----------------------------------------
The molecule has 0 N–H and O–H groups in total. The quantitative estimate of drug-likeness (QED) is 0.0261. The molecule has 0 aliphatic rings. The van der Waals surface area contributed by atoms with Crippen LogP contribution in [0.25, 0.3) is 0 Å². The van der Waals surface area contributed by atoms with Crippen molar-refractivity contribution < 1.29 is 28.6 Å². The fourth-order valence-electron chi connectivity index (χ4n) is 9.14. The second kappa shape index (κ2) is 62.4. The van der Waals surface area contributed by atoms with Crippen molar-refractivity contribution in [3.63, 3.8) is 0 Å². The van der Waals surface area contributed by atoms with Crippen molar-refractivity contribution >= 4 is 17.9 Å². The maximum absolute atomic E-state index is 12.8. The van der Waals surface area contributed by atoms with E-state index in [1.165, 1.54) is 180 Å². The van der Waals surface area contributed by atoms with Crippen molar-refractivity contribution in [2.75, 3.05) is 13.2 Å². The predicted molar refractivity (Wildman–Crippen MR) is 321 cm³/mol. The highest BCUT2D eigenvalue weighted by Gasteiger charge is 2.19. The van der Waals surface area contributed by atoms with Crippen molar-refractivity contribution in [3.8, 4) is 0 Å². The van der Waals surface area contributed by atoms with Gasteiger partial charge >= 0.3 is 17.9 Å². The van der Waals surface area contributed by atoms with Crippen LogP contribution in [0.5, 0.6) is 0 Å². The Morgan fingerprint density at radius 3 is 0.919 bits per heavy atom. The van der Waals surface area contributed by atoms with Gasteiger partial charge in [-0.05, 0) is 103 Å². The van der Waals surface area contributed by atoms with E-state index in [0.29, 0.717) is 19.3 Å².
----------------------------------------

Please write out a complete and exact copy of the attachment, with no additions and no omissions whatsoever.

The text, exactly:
The molecule has 0 N–H and O–H groups in total. The quantitative estimate of drug-likeness (QED) is 0.0261. The molecule has 0 aliphatic rings. The van der Waals surface area contributed by atoms with Crippen LogP contribution in [0.25, 0.3) is 0 Å². The van der Waals surface area contributed by atoms with Crippen molar-refractivity contribution < 1.29 is 28.6 Å². The fourth-order valence-electron chi connectivity index (χ4n) is 9.14. The second kappa shape index (κ2) is 62.4. The van der Waals surface area contributed by atoms with Crippen molar-refractivity contribution in [3.63, 3.8) is 0 Å². The van der Waals surface area contributed by atoms with Crippen molar-refractivity contribution >= 4 is 17.9 Å². The maximum absolute atomic E-state index is 12.8. The van der Waals surface area contributed by atoms with E-state index in [1.165, 1.54) is 180 Å². The van der Waals surface area contributed by atoms with Crippen molar-refractivity contribution in [2.75, 3.05) is 13.2 Å². The predicted molar refractivity (Wildman–Crippen MR) is 321 cm³/mol. The highest BCUT2D eigenvalue weighted by Gasteiger charge is 2.19. The van der Waals surface area contributed by atoms with Crippen molar-refractivity contribution in [3.8, 4) is 0 Å². The van der Waals surface area contributed by atoms with Gasteiger partial charge >= 0.3 is 17.9 Å². The van der Waals surface area contributed by atoms with Crippen LogP contribution in [0.5, 0.6) is 0 Å². The Morgan fingerprint density at radius 3 is 0.919 bits per heavy atom. The van der Waals surface area contributed by atoms with Gasteiger partial charge in [-0.05, 0) is 103 Å². The van der Waals surface area contributed by atoms with E-state index in [0.29, 0.717) is 19.3 Å².